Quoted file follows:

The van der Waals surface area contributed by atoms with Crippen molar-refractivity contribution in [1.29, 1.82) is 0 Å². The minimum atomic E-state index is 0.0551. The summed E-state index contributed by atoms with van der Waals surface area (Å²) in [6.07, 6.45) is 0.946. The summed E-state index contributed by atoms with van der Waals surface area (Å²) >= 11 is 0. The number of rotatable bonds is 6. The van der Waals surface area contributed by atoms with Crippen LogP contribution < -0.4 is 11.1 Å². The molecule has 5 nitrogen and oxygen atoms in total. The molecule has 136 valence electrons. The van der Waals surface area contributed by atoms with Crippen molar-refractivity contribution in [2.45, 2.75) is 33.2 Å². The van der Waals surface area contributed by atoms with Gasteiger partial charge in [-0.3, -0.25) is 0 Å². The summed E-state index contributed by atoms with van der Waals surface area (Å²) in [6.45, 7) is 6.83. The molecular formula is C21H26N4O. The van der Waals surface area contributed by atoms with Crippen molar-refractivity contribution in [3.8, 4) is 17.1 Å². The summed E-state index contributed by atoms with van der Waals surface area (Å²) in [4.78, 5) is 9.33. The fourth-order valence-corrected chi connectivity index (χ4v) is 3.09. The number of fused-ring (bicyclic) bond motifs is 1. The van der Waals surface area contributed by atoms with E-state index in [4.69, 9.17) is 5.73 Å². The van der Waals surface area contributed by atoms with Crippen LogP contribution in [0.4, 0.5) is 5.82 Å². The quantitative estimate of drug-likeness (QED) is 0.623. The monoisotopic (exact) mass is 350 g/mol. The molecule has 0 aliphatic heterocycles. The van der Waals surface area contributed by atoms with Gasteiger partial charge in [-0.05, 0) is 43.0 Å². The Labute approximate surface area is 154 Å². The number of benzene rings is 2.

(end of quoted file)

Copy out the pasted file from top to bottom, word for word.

The van der Waals surface area contributed by atoms with Crippen molar-refractivity contribution in [1.29, 1.82) is 0 Å². The minimum atomic E-state index is 0.0551. The summed E-state index contributed by atoms with van der Waals surface area (Å²) in [6.07, 6.45) is 0.946. The summed E-state index contributed by atoms with van der Waals surface area (Å²) >= 11 is 0. The number of rotatable bonds is 6. The van der Waals surface area contributed by atoms with Crippen LogP contribution < -0.4 is 11.1 Å². The molecule has 5 nitrogen and oxygen atoms in total. The molecule has 136 valence electrons. The van der Waals surface area contributed by atoms with Crippen molar-refractivity contribution in [2.45, 2.75) is 33.2 Å². The van der Waals surface area contributed by atoms with Gasteiger partial charge in [-0.3, -0.25) is 0 Å². The summed E-state index contributed by atoms with van der Waals surface area (Å²) in [6.45, 7) is 6.83. The molecular formula is C21H26N4O. The van der Waals surface area contributed by atoms with Crippen molar-refractivity contribution in [3.8, 4) is 17.1 Å². The summed E-state index contributed by atoms with van der Waals surface area (Å²) in [4.78, 5) is 9.33. The fourth-order valence-corrected chi connectivity index (χ4v) is 3.09. The number of fused-ring (bicyclic) bond motifs is 1. The van der Waals surface area contributed by atoms with E-state index in [4.69, 9.17) is 5.73 Å². The van der Waals surface area contributed by atoms with Crippen LogP contribution in [0.4, 0.5) is 5.82 Å². The quantitative estimate of drug-likeness (QED) is 0.623. The monoisotopic (exact) mass is 350 g/mol. The molecule has 0 aliphatic heterocycles. The van der Waals surface area contributed by atoms with Gasteiger partial charge in [-0.05, 0) is 43.0 Å². The Labute approximate surface area is 154 Å². The number of benzene rings is 2.